Forty years ago, on December 30, 1974, Bob Dylan finished recording Blood On The Tracks at Sound 80 Studios in Minneapolis; on that day he rerecorded three songs for the album.
He had recorded a version of the entire album in New York, but after he played the album for his brother David Zimmerman, decided to recut some of it in Minneapolis with his brother producing.
“I had the acetate,” Dylan said later, after the album was released. “I hadn’t listened to it for a couple of months. The record still hadn’t come out, and I put it on. I just didn’t… I thought the songs could have sounded differently, better. So I went in and re-recorded them.”
The musicians he used in Minneapolis: Greg Inhofer (keyboards), Bill Berg (drums) and Chris Weber (guitar, 12-string guitar), Bill Peterson (bass), Peter Ostroushko (mandolin) and Kevin Odegard (guitar).
That day Dylan tried one more time to nail “Tangled Up In Blue,” “Lily, Rosemary and the Jack of Hearts” and “If You See Her, Say Hello.”
Clearly he was pleased with the outcome, as those were the takes that ended up on the album.
(According to Clinton Heylin, Dylan may have recorded “Meet Me In The Morning” that day too, although Michael Krogsgaard, who was given access to the recording sheets of the sessions, didn’t find that song listed.)
According to Wikipedia, Dylan told Mary Travers in a radio interview in April 1975: “A lot of people tell me they enjoy that album. It’s hard for me to relate to that. I mean… people enjoying that type of pain, you know?”
Dylan once said that “Tangled Up In Blue” took ten years to live and two years to write.
Dyaln also said of “Tangled Up In Blue”: “What’s different about it is that there’s a code in the lyrics, and there’s also no sense of time. I was trying to make it like a painting where you can see the different parts but then you also see the whole of it… the characters change from the first person to the third person, and you’re never quite sure if the third person is talking or the first person is talking. But if you look at the whole thing it doesn’t really matter.”
“Lily, Rosemary and the Jack of Hearts,” official version:
“If You See Her, Say Hello,” official version:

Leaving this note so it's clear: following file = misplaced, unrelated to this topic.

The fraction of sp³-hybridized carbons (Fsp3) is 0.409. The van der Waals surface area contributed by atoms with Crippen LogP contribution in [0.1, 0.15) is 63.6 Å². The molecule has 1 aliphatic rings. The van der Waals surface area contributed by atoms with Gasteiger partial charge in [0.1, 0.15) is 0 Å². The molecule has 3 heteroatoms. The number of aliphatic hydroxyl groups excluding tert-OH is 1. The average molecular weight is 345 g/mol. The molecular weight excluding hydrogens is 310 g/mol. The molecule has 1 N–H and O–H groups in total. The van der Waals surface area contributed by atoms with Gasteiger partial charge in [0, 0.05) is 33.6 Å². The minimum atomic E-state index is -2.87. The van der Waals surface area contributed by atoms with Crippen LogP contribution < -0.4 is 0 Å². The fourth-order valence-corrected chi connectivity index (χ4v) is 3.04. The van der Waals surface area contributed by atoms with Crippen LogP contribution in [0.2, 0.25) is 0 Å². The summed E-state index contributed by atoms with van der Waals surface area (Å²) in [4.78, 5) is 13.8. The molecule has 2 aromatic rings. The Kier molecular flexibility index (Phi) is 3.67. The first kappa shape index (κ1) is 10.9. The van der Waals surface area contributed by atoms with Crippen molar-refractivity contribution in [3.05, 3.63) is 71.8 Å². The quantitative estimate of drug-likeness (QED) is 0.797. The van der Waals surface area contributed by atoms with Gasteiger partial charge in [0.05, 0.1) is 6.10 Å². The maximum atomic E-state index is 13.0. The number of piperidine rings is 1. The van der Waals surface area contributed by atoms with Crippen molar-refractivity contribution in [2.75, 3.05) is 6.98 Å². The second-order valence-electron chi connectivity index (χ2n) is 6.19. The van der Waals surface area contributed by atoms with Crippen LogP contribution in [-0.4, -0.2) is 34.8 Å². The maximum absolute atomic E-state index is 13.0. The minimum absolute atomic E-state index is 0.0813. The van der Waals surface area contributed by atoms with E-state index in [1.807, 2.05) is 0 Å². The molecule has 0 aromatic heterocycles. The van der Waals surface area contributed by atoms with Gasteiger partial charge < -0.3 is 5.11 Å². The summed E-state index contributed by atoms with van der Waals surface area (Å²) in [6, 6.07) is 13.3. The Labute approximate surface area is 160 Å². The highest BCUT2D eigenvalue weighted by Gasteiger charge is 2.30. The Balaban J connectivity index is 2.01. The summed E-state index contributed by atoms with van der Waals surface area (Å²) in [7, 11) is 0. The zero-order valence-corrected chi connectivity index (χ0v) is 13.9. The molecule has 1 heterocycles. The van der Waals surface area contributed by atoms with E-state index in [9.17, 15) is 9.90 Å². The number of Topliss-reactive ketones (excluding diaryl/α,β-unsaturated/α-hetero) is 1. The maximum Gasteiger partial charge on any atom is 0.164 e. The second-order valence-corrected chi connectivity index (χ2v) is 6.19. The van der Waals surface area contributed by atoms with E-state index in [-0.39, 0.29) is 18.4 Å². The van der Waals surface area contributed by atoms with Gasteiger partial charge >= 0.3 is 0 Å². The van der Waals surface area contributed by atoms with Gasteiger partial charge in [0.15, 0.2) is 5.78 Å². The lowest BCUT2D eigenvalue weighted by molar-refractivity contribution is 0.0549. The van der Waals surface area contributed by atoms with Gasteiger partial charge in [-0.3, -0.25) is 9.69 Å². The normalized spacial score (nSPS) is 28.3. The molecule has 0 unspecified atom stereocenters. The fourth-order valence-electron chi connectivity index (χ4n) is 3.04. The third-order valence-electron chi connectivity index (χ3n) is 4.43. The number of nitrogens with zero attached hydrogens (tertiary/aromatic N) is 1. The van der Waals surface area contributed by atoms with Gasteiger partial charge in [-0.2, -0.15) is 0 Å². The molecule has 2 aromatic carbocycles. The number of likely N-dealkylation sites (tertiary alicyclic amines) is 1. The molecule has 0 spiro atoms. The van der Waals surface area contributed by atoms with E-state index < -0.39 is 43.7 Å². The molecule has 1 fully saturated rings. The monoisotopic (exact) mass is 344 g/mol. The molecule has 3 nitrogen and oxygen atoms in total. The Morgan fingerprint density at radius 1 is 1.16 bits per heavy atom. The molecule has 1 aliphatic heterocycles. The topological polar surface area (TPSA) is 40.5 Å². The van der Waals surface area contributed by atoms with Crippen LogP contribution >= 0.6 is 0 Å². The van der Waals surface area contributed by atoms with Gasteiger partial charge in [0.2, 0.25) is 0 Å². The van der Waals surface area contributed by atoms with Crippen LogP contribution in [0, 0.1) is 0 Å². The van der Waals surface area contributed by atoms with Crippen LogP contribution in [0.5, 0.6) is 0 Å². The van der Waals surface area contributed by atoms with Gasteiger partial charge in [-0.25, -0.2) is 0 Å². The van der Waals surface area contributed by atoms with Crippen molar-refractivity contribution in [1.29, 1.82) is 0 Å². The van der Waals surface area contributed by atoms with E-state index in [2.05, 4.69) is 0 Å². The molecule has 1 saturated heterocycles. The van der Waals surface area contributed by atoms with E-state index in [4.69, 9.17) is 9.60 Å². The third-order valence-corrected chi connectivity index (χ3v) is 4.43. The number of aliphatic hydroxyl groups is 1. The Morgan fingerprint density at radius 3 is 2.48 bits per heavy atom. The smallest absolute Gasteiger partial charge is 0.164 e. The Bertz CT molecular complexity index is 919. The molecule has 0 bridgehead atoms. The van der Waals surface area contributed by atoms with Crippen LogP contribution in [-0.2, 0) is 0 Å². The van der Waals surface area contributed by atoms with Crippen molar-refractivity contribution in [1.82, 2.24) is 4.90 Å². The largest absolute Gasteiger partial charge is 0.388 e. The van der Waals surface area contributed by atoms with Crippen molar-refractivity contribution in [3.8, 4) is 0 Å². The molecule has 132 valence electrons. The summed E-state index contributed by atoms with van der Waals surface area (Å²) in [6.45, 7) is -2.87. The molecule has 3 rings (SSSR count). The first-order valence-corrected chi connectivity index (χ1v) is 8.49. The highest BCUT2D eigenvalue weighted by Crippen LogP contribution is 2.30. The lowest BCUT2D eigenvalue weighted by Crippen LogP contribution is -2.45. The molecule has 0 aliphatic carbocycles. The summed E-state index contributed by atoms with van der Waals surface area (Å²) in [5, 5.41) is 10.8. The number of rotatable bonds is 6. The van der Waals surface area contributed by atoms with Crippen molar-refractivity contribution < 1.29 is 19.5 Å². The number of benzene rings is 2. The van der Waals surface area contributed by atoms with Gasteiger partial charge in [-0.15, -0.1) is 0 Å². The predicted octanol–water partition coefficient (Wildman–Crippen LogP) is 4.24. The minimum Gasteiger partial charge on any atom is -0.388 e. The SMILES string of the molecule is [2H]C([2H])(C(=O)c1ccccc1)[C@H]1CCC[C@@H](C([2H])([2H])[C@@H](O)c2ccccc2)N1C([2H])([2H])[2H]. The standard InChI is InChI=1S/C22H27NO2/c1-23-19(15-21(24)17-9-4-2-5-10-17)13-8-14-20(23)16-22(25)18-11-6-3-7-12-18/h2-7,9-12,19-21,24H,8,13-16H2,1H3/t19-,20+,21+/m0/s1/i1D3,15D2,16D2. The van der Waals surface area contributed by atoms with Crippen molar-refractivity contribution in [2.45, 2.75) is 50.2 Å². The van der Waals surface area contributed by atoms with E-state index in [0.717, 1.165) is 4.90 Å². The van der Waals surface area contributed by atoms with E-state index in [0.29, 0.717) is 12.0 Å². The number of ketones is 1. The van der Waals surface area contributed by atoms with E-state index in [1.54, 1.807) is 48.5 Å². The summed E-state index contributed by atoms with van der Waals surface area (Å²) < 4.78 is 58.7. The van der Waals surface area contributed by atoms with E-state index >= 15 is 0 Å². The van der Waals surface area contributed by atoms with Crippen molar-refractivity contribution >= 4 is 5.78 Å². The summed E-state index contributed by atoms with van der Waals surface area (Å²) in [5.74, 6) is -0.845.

“Tangled Up In Blue”:
“Tangled Up In Blue”:
“Lily, Rosemary and the Jack of Hearts”:
“If You See Her Say Hello”:
Check out my post on “If You See Her, Say Hello” here.
“Meet Me In The Morning,” alternate take, recorded September 19, 1974 according to Harold Lepidus at the Bob Dylan Examiner site. (This version was officially released in 2012 as the B side of the “Duquesne Whistle” single):
[I recently published my rock ‘n’ roll novel, True Love Scars.” Rolling Stone has a great review of my book. Read it here. There’s info about True Love Scars here.]
Forty-Seven years ago, on December 27, 1967, following just three one-day recording sessions, Bob Dylan released his minimalist masterpiece, John Wesley Harding.
“We can all relax now,” wrote the music critic Ralph J. Gleason in Rolling Stonefollowing the release of John Wesley Harding. “Bob Dylan isn’t dead. He is all right. He is well and he’s not a basket case hidden from our view forever, the lovely words and the haunting sounds gone as a result of some ghastly effect of his accident.
“And his head is in the right place, which, is after all, the best news of all.”
While the best-known song off the album is “All Along The Watchtower,” due to Jim Hendrix’s explosive rock version, every song is a gem.
Dylan recorded in Nashville with producer Bob Johnston, and for all but the final two songs, was accompanied by just two other musicians, drummer Kenny Buttrey and bassist Charlie McCoy. Pete Drake played steel guitar on the two country songs, “I’ll Be Your Baby Tonight” and “Down ALong The Cove.”